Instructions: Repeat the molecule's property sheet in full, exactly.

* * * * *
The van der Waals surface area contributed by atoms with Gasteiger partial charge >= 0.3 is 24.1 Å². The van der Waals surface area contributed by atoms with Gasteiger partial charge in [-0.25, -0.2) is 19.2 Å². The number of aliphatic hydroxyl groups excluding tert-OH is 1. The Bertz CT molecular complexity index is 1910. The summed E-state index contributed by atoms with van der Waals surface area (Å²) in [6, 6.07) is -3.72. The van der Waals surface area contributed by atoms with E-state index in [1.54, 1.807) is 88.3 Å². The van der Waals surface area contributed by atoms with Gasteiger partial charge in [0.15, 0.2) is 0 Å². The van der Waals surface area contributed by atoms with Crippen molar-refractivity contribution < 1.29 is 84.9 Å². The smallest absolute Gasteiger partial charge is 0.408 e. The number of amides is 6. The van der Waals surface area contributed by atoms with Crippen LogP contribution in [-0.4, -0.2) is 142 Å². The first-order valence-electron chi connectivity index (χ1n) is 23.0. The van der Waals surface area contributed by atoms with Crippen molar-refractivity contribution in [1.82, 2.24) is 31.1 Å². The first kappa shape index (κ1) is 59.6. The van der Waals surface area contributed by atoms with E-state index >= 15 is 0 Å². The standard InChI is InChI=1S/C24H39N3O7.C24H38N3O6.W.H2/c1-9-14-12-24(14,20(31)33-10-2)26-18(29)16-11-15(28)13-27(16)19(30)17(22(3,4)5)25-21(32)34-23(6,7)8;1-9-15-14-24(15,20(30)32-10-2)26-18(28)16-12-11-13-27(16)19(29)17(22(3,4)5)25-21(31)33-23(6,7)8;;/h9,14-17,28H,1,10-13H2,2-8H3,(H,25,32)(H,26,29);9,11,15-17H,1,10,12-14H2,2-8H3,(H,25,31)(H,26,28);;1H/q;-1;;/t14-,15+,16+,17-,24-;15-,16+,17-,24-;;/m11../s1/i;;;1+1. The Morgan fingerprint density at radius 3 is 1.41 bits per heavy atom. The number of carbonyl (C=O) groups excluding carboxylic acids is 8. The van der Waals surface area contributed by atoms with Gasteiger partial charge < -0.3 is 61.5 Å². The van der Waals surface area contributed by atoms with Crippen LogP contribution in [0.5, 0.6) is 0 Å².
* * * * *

The van der Waals surface area contributed by atoms with Gasteiger partial charge >= 0.3 is 24.1 Å². The van der Waals surface area contributed by atoms with Gasteiger partial charge in [-0.25, -0.2) is 19.2 Å². The number of aliphatic hydroxyl groups excluding tert-OH is 1. The Bertz CT molecular complexity index is 1910. The summed E-state index contributed by atoms with van der Waals surface area (Å²) in [6, 6.07) is -3.72. The van der Waals surface area contributed by atoms with E-state index in [1.54, 1.807) is 88.3 Å². The van der Waals surface area contributed by atoms with Gasteiger partial charge in [0.15, 0.2) is 0 Å². The van der Waals surface area contributed by atoms with Crippen molar-refractivity contribution < 1.29 is 84.9 Å². The smallest absolute Gasteiger partial charge is 0.408 e. The number of amides is 6. The van der Waals surface area contributed by atoms with Crippen LogP contribution in [-0.4, -0.2) is 142 Å². The first-order valence-electron chi connectivity index (χ1n) is 23.0. The van der Waals surface area contributed by atoms with Crippen molar-refractivity contribution in [1.82, 2.24) is 31.1 Å². The first kappa shape index (κ1) is 59.6. The van der Waals surface area contributed by atoms with E-state index >= 15 is 0 Å². The standard InChI is InChI=1S/C24H39N3O7.C24H38N3O6.W.H2/c1-9-14-12-24(14,20(31)33-10-2)26-18(29)16-11-15(28)13-27(16)19(30)17(22(3,4)5)25-21(32)34-23(6,7)8;1-9-15-14-24(15,20(30)32-10-2)26-18(28)16-12-11-13-27(16)19(29)17(22(3,4)5)25-21(31)33-23(6,7)8;;/h9,14-17,28H,1,10-13H2,2-8H3,(H,25,32)(H,26,29);9,11,15-17H,1,10,12-14H2,2-8H3,(H,25,31)(H,26,28);;1H/q;-1;;/t14-,15+,16+,17-,24-;15-,16+,17-,24-;;/m11../s1/i;;;1+1. The Morgan fingerprint density at radius 3 is 1.41 bits per heavy atom. The number of carbonyl (C=O) groups excluding carboxylic acids is 8. The van der Waals surface area contributed by atoms with Gasteiger partial charge < -0.3 is 61.5 Å². The van der Waals surface area contributed by atoms with Crippen LogP contribution in [0.5, 0.6) is 0 Å².